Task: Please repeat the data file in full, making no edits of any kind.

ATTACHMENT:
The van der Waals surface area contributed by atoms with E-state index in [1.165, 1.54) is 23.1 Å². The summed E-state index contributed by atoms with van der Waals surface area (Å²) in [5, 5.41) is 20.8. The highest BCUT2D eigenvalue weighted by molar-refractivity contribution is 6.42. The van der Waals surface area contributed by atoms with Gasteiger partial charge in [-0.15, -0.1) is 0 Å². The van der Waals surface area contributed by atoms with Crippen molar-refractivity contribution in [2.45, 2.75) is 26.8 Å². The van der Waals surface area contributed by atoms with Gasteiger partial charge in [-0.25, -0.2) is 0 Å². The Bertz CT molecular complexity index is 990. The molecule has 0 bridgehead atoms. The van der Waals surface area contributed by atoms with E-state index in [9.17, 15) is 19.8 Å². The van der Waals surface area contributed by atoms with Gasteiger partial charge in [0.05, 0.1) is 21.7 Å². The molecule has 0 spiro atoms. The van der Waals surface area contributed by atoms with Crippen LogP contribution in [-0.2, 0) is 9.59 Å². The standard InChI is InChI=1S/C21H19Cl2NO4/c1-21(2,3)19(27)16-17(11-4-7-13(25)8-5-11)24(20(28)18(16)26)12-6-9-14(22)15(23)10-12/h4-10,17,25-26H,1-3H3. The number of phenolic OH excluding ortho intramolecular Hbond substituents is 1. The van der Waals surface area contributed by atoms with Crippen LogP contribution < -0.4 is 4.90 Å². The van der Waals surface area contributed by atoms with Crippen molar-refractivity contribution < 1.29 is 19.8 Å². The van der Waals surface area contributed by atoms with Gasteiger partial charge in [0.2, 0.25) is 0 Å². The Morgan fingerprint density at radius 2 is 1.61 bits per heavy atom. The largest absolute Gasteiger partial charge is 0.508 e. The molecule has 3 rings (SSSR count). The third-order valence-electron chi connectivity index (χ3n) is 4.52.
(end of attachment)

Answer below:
The van der Waals surface area contributed by atoms with E-state index in [1.165, 1.54) is 23.1 Å². The summed E-state index contributed by atoms with van der Waals surface area (Å²) in [5, 5.41) is 20.8. The highest BCUT2D eigenvalue weighted by molar-refractivity contribution is 6.42. The van der Waals surface area contributed by atoms with Gasteiger partial charge in [-0.15, -0.1) is 0 Å². The van der Waals surface area contributed by atoms with Crippen molar-refractivity contribution in [2.45, 2.75) is 26.8 Å². The van der Waals surface area contributed by atoms with Gasteiger partial charge in [-0.25, -0.2) is 0 Å². The Bertz CT molecular complexity index is 990. The molecule has 0 bridgehead atoms. The van der Waals surface area contributed by atoms with E-state index in [9.17, 15) is 19.8 Å². The van der Waals surface area contributed by atoms with Gasteiger partial charge in [0.05, 0.1) is 21.7 Å². The molecule has 0 spiro atoms. The van der Waals surface area contributed by atoms with Crippen LogP contribution in [-0.2, 0) is 9.59 Å². The standard InChI is InChI=1S/C21H19Cl2NO4/c1-21(2,3)19(27)16-17(11-4-7-13(25)8-5-11)24(20(28)18(16)26)12-6-9-14(22)15(23)10-12/h4-10,17,25-26H,1-3H3. The number of phenolic OH excluding ortho intramolecular Hbond substituents is 1. The van der Waals surface area contributed by atoms with Crippen LogP contribution < -0.4 is 4.90 Å². The van der Waals surface area contributed by atoms with Crippen molar-refractivity contribution < 1.29 is 19.8 Å². The van der Waals surface area contributed by atoms with Gasteiger partial charge in [0.2, 0.25) is 0 Å². The Morgan fingerprint density at radius 2 is 1.61 bits per heavy atom. The largest absolute Gasteiger partial charge is 0.508 e. The molecule has 3 rings (SSSR count). The third-order valence-electron chi connectivity index (χ3n) is 4.52.